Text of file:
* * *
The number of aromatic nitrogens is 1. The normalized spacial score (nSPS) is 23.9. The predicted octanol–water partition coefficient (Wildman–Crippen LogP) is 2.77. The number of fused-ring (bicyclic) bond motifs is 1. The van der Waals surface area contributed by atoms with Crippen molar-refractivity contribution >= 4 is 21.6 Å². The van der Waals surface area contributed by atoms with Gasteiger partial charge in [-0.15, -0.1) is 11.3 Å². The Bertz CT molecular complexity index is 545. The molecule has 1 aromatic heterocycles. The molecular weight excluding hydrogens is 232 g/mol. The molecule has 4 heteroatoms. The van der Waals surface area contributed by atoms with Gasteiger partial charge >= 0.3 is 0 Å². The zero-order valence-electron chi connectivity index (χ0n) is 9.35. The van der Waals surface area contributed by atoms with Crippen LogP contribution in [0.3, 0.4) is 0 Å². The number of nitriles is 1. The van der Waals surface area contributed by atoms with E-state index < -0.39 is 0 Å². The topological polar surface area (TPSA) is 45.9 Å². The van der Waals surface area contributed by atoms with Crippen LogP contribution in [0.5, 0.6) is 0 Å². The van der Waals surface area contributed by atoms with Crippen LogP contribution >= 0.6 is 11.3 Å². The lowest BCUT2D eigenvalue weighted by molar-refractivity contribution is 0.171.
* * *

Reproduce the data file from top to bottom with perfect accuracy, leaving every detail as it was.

The number of aromatic nitrogens is 1. The normalized spacial score (nSPS) is 23.9. The predicted octanol–water partition coefficient (Wildman–Crippen LogP) is 2.77. The number of fused-ring (bicyclic) bond motifs is 1. The van der Waals surface area contributed by atoms with Crippen molar-refractivity contribution >= 4 is 21.6 Å². The van der Waals surface area contributed by atoms with Gasteiger partial charge in [-0.15, -0.1) is 11.3 Å². The Bertz CT molecular complexity index is 545. The molecule has 1 aromatic heterocycles. The molecular weight excluding hydrogens is 232 g/mol. The molecule has 4 heteroatoms. The van der Waals surface area contributed by atoms with Gasteiger partial charge >= 0.3 is 0 Å². The zero-order valence-electron chi connectivity index (χ0n) is 9.35. The van der Waals surface area contributed by atoms with Crippen LogP contribution in [0.3, 0.4) is 0 Å². The number of nitriles is 1. The van der Waals surface area contributed by atoms with E-state index < -0.39 is 0 Å². The topological polar surface area (TPSA) is 45.9 Å². The van der Waals surface area contributed by atoms with Crippen LogP contribution in [0.5, 0.6) is 0 Å². The van der Waals surface area contributed by atoms with Crippen LogP contribution >= 0.6 is 11.3 Å². The lowest BCUT2D eigenvalue weighted by molar-refractivity contribution is 0.171.